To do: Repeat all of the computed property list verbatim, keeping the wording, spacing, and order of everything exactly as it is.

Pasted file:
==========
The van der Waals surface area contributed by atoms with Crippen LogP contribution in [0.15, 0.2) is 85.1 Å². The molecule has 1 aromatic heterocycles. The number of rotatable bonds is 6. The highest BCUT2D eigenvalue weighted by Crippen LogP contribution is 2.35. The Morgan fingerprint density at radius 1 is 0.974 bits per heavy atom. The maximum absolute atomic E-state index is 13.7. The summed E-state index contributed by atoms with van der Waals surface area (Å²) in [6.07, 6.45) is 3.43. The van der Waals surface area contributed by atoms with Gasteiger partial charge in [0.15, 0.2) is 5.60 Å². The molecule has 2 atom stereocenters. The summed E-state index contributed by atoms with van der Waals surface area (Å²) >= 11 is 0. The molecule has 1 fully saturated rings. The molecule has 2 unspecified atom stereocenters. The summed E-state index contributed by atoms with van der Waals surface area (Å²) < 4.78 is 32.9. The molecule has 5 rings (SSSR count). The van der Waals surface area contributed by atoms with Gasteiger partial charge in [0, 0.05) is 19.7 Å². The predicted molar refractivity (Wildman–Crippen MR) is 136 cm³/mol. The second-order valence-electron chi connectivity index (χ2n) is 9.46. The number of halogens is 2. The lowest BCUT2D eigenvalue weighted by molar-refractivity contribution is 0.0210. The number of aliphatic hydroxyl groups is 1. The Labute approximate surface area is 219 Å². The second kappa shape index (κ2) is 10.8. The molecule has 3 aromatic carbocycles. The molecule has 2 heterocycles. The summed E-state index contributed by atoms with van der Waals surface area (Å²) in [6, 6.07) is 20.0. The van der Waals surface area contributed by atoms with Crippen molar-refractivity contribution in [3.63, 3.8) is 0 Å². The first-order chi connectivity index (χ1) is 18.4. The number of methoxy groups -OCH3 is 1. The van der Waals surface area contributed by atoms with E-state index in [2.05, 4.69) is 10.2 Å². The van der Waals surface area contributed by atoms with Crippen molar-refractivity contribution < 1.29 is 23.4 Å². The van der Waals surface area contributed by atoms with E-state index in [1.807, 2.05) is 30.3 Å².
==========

The van der Waals surface area contributed by atoms with Crippen LogP contribution in [0.15, 0.2) is 85.1 Å². The molecule has 1 aromatic heterocycles. The number of rotatable bonds is 6. The highest BCUT2D eigenvalue weighted by Crippen LogP contribution is 2.35. The Morgan fingerprint density at radius 1 is 0.974 bits per heavy atom. The maximum absolute atomic E-state index is 13.7. The summed E-state index contributed by atoms with van der Waals surface area (Å²) in [6.07, 6.45) is 3.43. The van der Waals surface area contributed by atoms with Gasteiger partial charge in [0.15, 0.2) is 5.60 Å². The molecule has 2 atom stereocenters. The summed E-state index contributed by atoms with van der Waals surface area (Å²) >= 11 is 0. The molecule has 1 fully saturated rings. The molecule has 2 unspecified atom stereocenters. The summed E-state index contributed by atoms with van der Waals surface area (Å²) < 4.78 is 32.9. The molecule has 5 rings (SSSR count). The van der Waals surface area contributed by atoms with Gasteiger partial charge in [0, 0.05) is 19.7 Å². The predicted molar refractivity (Wildman–Crippen MR) is 136 cm³/mol. The second-order valence-electron chi connectivity index (χ2n) is 9.46. The number of halogens is 2. The lowest BCUT2D eigenvalue weighted by molar-refractivity contribution is 0.0210. The number of aliphatic hydroxyl groups is 1. The Labute approximate surface area is 219 Å². The second kappa shape index (κ2) is 10.8. The molecule has 3 aromatic carbocycles. The molecule has 2 heterocycles. The summed E-state index contributed by atoms with van der Waals surface area (Å²) in [6, 6.07) is 20.0. The van der Waals surface area contributed by atoms with Crippen molar-refractivity contribution in [3.63, 3.8) is 0 Å². The first-order chi connectivity index (χ1) is 18.4. The number of methoxy groups -OCH3 is 1. The van der Waals surface area contributed by atoms with E-state index in [2.05, 4.69) is 10.2 Å². The van der Waals surface area contributed by atoms with Crippen molar-refractivity contribution < 1.29 is 23.4 Å². The van der Waals surface area contributed by atoms with E-state index in [1.807, 2.05) is 30.3 Å².